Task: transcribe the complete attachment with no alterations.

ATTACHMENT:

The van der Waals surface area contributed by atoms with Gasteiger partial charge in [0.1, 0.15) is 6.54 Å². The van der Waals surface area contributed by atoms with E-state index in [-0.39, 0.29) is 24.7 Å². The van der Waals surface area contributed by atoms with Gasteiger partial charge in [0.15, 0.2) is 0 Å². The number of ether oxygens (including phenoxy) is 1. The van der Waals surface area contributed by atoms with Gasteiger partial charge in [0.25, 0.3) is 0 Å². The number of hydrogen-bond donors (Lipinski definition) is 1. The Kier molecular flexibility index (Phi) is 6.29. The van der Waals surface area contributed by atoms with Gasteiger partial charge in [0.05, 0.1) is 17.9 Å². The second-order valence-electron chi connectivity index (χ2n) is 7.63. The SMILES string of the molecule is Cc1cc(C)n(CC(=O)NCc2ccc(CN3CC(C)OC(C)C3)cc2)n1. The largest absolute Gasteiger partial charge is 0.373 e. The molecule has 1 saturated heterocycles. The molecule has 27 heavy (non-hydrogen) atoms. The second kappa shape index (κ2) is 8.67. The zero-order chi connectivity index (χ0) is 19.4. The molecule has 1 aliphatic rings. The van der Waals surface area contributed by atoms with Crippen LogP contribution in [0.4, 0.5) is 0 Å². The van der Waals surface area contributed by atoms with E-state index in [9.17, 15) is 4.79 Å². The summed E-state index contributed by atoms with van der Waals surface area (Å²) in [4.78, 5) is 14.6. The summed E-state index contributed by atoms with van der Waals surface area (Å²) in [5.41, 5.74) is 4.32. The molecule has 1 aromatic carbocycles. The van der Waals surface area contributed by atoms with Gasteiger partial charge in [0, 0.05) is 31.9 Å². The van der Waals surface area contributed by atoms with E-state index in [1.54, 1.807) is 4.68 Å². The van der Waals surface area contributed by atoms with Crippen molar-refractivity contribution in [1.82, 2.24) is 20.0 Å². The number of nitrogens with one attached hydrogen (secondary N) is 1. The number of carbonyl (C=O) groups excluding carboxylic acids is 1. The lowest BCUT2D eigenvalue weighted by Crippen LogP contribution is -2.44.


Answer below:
The van der Waals surface area contributed by atoms with Gasteiger partial charge in [0.1, 0.15) is 6.54 Å². The van der Waals surface area contributed by atoms with E-state index in [-0.39, 0.29) is 24.7 Å². The van der Waals surface area contributed by atoms with Gasteiger partial charge in [0.15, 0.2) is 0 Å². The number of ether oxygens (including phenoxy) is 1. The van der Waals surface area contributed by atoms with Gasteiger partial charge in [0.25, 0.3) is 0 Å². The number of hydrogen-bond donors (Lipinski definition) is 1. The Kier molecular flexibility index (Phi) is 6.29. The van der Waals surface area contributed by atoms with Gasteiger partial charge in [0.05, 0.1) is 17.9 Å². The second-order valence-electron chi connectivity index (χ2n) is 7.63. The SMILES string of the molecule is Cc1cc(C)n(CC(=O)NCc2ccc(CN3CC(C)OC(C)C3)cc2)n1. The largest absolute Gasteiger partial charge is 0.373 e. The molecule has 1 saturated heterocycles. The molecule has 27 heavy (non-hydrogen) atoms. The second kappa shape index (κ2) is 8.67. The zero-order chi connectivity index (χ0) is 19.4. The molecule has 1 aliphatic rings. The van der Waals surface area contributed by atoms with Crippen LogP contribution in [0.4, 0.5) is 0 Å². The van der Waals surface area contributed by atoms with E-state index in [9.17, 15) is 4.79 Å². The summed E-state index contributed by atoms with van der Waals surface area (Å²) in [4.78, 5) is 14.6. The summed E-state index contributed by atoms with van der Waals surface area (Å²) in [5.41, 5.74) is 4.32. The molecule has 1 aromatic carbocycles. The van der Waals surface area contributed by atoms with Gasteiger partial charge in [0, 0.05) is 31.9 Å². The van der Waals surface area contributed by atoms with E-state index in [1.54, 1.807) is 4.68 Å². The van der Waals surface area contributed by atoms with Crippen molar-refractivity contribution in [1.82, 2.24) is 20.0 Å². The number of nitrogens with one attached hydrogen (secondary N) is 1. The number of carbonyl (C=O) groups excluding carboxylic acids is 1. The lowest BCUT2D eigenvalue weighted by Crippen LogP contribution is -2.44.